Metroparks Candidate Among GOP Officials Pushing For Election Audit
June 8, 2021
By Jon King / email@example.com
The person being put forward by the Chair of the Livingston County Board of Commissioners as a politically reliable ally on a regional parks board is also among state Republican Party officials who, without evidence, continue to allege mass election fraud in Michigan.
Michigan GOP Coalitions Vice-Chair Tami Carlone of Cohoctah Township and Grassroots Vice Chair Marian Sheridan sent out emails urging GOP activists to fill out an affidavit demanding a full forensic audit following former President Donald Trump's loss in November.
Carlone was named by County Board Chair Wes Nakagiri as his favored replacement for the Huron-Clinton Metroparks Authority board – despite having only recently moved to the county, missing the application deadline, and having no parks and recreation experience.
The Bridge Magazine reports that Carlone is also among those lobbying the GOP-led Legislature for an audit similar to what’s taking place in Arizona, where Trump’s false claims the election was “rigged” compelled the state Senate to order an audit that experts have likened to a partisan circus. Carlone’s email said while it will take a “bit of time and a bit of money…this is what worked in AZ!” She then added “Letting Dems run our state and nation will cost us way more time and money!”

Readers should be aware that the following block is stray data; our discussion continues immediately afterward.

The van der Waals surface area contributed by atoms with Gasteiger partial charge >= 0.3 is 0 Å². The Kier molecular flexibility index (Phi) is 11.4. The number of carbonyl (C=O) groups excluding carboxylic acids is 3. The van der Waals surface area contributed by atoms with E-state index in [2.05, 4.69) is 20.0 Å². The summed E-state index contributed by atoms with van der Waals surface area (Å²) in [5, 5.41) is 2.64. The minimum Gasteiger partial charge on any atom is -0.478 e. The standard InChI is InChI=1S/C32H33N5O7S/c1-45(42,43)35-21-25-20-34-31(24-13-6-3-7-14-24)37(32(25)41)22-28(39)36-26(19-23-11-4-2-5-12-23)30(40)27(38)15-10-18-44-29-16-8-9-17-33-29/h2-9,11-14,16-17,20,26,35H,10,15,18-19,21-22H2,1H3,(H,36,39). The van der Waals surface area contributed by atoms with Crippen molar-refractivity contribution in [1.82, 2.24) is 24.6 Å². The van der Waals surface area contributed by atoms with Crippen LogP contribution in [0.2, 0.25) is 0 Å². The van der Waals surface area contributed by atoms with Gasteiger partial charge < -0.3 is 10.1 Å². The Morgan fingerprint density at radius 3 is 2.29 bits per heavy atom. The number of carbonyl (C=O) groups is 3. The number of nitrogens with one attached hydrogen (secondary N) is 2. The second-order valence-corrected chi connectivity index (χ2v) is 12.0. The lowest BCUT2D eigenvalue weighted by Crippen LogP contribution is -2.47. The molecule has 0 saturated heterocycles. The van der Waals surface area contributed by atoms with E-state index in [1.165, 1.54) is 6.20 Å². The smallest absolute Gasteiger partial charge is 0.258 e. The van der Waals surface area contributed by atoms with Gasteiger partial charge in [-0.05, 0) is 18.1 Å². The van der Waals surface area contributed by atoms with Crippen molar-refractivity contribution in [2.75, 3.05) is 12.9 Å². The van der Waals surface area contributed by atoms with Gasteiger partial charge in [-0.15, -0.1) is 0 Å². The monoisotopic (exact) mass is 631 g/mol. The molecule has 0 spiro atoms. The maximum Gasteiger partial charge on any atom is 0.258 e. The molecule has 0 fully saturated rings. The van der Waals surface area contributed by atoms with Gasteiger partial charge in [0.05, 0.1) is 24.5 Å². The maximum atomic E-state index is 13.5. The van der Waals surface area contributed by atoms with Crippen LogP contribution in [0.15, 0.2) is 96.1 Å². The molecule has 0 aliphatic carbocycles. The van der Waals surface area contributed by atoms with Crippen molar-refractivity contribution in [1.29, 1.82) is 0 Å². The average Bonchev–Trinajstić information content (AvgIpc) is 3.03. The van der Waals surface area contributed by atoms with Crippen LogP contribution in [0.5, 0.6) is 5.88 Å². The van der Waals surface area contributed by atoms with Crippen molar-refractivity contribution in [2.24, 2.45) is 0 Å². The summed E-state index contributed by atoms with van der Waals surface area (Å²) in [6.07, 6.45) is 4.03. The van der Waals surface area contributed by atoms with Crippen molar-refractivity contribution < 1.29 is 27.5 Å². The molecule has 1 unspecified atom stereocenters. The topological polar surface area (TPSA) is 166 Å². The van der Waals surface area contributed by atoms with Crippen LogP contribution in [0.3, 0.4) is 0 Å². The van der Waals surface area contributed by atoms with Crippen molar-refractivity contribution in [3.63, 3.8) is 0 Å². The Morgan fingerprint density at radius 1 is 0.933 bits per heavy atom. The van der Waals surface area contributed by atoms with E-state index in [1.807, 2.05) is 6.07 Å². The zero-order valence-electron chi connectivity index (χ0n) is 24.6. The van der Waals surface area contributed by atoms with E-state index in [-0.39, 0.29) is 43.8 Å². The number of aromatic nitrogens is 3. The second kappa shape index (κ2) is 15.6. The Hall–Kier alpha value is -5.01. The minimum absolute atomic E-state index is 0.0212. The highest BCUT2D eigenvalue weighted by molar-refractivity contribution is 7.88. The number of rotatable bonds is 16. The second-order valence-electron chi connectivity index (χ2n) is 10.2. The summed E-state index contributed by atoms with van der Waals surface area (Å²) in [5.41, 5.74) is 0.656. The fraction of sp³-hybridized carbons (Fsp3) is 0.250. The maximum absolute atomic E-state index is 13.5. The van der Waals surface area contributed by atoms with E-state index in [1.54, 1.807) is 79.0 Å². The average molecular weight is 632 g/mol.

Post-election audits in Michigan and elsewhere across the country have turned up zero evidence of systemic voter fraud and determined the election was fair and secure. Republicans appear divided on the audit issue. Michigan GOP Director Jason Roe has said the party is focusing on the 2022 election instead of an audit. He previously commented that Trump blew the election and it was not stolen, causing some Trump proponents to call on him to resign.
Carlone, meanwhile, has yet to be appointed to serve as Livingston County’s representative on the Huron Clinton Metroparks Authority Board after county commissioners voted 5-3 against reappointing former commissioner Steve Williams, who was seeking a new term on the authority board but was targeted by Nakagiri because was not openly hostile to the Metroparks Diversity, Equity and Inclusion plan, which Nakagiri has attacked as “anti-white” “racial propaganda.”
Before commissioners could vote to approve her as his replacement, questions were raised as to whether she was even eligible as her application had been received past the deadline. The issue is expected to be raised again on Wednesday morning during the county’s Personnel Committee meeting.